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Fifty years ago, they were screwed-up kids sent to the Florida School for Boys to be straightened out. But now they are screwed-up men, scarred by the whippings they endured. Read the story and see a video and portrait gallery.
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Lakers learning what gutter feels like
Published April 3, 2005
As the final seconds ticked away in yet another Los Angeles Lakers loss, the Staples Center crowd unleashed its frustration, booing the home team off the court.
Derision, and losses, have been rare in these parts where the Lakers are concerned, especially since the arena opened 61/2 years ago.
The Lakers have been one of the glamour franchises in professional sports for years, but they aren't very glamorous right now. Mediocre would be a better description. And the situation might not change for a while, because salary cap problems figure to keep the Lakers from adding high-priced talent in the next few years.
The negative crowd reaction came last Sunday when Philadelphia handed them their eighth straight loss - a streak that's all but eliminated them from playoff contention.
"Ain't no 34 here no more," 76ers star Allen Iverson said, referring to Shaquille O'Neal. "So it's no surprise."
The Lakers hadn't lost more than four straight since dropping a franchise-record 10 in a row to finish the 1993-94 season, when they failed to make the playoffs for the only time since 1976.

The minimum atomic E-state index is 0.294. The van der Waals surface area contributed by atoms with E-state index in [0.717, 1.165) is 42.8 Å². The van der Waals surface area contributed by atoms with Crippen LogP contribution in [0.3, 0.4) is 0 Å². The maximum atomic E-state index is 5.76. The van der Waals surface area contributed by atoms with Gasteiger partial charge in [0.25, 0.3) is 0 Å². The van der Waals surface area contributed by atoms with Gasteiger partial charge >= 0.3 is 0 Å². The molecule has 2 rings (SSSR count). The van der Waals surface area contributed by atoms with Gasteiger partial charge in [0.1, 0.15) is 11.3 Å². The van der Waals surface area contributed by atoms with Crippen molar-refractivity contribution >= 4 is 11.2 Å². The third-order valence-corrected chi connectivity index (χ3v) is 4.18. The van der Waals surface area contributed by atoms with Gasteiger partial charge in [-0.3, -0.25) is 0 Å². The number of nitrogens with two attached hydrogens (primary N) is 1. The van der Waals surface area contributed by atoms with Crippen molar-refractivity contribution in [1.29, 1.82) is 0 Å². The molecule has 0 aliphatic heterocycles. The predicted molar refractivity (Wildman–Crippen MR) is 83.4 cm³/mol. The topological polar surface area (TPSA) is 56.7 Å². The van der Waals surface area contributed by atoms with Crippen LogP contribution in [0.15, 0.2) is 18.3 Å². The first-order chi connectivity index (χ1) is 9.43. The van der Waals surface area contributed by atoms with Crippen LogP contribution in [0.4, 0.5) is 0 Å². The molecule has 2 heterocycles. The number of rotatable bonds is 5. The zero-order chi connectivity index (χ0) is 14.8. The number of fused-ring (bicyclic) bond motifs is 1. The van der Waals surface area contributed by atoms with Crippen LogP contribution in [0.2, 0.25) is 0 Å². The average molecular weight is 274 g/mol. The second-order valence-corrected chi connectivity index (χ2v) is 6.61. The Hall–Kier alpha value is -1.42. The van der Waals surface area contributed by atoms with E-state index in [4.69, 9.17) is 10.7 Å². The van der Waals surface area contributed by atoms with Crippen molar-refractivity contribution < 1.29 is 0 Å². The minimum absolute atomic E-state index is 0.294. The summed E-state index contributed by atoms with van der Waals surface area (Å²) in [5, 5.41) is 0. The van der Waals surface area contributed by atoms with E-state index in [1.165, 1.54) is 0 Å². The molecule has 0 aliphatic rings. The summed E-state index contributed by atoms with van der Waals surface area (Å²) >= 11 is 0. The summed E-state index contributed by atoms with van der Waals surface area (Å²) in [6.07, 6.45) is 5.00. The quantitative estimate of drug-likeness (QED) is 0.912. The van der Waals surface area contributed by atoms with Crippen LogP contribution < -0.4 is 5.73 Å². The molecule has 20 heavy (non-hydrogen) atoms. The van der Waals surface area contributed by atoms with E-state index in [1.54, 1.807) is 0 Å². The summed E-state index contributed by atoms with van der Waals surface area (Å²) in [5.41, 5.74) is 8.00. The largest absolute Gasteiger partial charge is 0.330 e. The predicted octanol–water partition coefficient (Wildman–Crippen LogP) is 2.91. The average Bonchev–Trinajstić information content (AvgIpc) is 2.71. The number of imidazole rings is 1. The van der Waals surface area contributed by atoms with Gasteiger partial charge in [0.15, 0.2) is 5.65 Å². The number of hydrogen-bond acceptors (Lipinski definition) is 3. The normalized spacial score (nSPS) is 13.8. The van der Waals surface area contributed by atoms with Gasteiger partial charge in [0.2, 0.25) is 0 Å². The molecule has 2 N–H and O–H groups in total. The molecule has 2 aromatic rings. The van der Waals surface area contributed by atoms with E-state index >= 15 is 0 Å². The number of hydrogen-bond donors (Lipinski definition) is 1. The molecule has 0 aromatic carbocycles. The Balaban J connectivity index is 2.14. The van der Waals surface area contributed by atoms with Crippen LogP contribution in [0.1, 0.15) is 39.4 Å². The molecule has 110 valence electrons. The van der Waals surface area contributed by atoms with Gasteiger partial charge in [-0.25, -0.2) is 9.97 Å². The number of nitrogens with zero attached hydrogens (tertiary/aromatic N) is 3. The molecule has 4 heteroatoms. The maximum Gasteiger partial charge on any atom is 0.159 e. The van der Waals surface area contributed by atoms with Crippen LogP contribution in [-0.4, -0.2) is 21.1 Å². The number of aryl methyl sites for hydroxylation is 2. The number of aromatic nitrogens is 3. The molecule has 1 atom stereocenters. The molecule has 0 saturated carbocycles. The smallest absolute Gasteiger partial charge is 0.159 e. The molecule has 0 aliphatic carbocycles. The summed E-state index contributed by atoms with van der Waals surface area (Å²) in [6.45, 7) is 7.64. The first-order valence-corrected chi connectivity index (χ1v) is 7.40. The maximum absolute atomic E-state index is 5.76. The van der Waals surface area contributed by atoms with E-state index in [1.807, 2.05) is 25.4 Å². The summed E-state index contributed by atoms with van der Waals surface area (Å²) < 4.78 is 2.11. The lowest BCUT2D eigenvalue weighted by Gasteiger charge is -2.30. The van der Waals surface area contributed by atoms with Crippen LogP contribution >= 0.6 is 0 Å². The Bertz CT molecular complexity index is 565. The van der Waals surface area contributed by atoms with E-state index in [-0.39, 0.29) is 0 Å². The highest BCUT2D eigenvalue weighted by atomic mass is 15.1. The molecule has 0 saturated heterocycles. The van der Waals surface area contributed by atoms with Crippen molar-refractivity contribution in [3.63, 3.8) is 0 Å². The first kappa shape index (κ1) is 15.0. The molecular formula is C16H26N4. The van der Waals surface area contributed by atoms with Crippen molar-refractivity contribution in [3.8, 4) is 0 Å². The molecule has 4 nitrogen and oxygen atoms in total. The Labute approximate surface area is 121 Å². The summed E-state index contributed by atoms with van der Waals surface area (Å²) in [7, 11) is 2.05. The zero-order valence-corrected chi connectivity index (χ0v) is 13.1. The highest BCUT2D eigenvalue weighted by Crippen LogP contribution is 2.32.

After beating New York to snap their losing streak, coach Frank Hamblen acknowledged the Lakers' postseason hopes were slim, saying they could play a spoiler's role since several of their final 11 games are against teams jockeying for playoff position.
The Lakers as spoilers?
What a comedown.
CURRY CONCERNS CONTINUE: Bulls center Eddy Curry missed his third straight game Saturday and remained hospitalized for more testing on an irregular heartbeat.
Curry was having the tests at Rush University Medical Center and will probably stay in the hospital for several more days. The team said a treatment plan will be clearer by Monday when the tests are completed.
"He is comfortable and in no distress," team physician Kathy Weber said in a statement. "He is with his family and maintains a positive disposition while the medical team does their work."